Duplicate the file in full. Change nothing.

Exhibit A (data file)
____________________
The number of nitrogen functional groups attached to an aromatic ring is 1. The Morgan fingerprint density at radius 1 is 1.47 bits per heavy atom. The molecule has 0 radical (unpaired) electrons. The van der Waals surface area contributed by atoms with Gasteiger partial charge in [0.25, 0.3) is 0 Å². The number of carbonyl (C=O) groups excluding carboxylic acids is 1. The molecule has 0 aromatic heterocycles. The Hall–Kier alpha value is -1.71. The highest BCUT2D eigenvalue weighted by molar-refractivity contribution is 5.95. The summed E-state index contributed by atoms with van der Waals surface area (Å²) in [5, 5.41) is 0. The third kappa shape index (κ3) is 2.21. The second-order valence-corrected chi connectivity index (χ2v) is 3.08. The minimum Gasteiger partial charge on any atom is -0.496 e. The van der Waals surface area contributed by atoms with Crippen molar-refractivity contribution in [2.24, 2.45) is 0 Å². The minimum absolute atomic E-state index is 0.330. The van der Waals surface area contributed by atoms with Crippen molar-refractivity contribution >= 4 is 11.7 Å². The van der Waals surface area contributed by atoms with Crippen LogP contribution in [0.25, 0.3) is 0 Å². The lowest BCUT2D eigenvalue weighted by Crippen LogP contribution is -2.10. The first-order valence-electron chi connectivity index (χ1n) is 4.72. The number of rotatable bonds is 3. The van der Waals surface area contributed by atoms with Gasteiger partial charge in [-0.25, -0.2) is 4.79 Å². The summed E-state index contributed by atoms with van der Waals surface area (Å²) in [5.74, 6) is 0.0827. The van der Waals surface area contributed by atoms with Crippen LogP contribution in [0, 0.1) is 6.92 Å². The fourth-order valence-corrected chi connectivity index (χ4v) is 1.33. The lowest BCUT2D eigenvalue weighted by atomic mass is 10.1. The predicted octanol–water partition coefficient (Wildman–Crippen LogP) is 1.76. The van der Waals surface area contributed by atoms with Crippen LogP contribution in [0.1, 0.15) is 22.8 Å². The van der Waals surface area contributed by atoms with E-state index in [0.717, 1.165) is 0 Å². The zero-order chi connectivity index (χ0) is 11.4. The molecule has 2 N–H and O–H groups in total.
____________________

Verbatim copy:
The number of nitrogen functional groups attached to an aromatic ring is 1. The Morgan fingerprint density at radius 1 is 1.47 bits per heavy atom. The molecule has 0 radical (unpaired) electrons. The van der Waals surface area contributed by atoms with Gasteiger partial charge in [0.25, 0.3) is 0 Å². The number of carbonyl (C=O) groups excluding carboxylic acids is 1. The molecule has 0 aromatic heterocycles. The Hall–Kier alpha value is -1.71. The highest BCUT2D eigenvalue weighted by molar-refractivity contribution is 5.95. The summed E-state index contributed by atoms with van der Waals surface area (Å²) in [5, 5.41) is 0. The third kappa shape index (κ3) is 2.21. The second-order valence-corrected chi connectivity index (χ2v) is 3.08. The minimum Gasteiger partial charge on any atom is -0.496 e. The van der Waals surface area contributed by atoms with Crippen molar-refractivity contribution in [2.24, 2.45) is 0 Å². The minimum absolute atomic E-state index is 0.330. The van der Waals surface area contributed by atoms with Crippen molar-refractivity contribution >= 4 is 11.7 Å². The van der Waals surface area contributed by atoms with Crippen LogP contribution in [0.25, 0.3) is 0 Å². The lowest BCUT2D eigenvalue weighted by Crippen LogP contribution is -2.10. The first-order valence-electron chi connectivity index (χ1n) is 4.72. The number of rotatable bonds is 3. The van der Waals surface area contributed by atoms with Gasteiger partial charge in [-0.25, -0.2) is 4.79 Å². The summed E-state index contributed by atoms with van der Waals surface area (Å²) in [5.74, 6) is 0.0827. The van der Waals surface area contributed by atoms with Crippen LogP contribution in [0, 0.1) is 6.92 Å². The fourth-order valence-corrected chi connectivity index (χ4v) is 1.33. The lowest BCUT2D eigenvalue weighted by atomic mass is 10.1. The predicted octanol–water partition coefficient (Wildman–Crippen LogP) is 1.76. The van der Waals surface area contributed by atoms with Crippen LogP contribution in [0.1, 0.15) is 22.8 Å². The van der Waals surface area contributed by atoms with E-state index in [0.717, 1.165) is 0 Å². The zero-order chi connectivity index (χ0) is 11.4. The molecule has 2 N–H and O–H groups in total.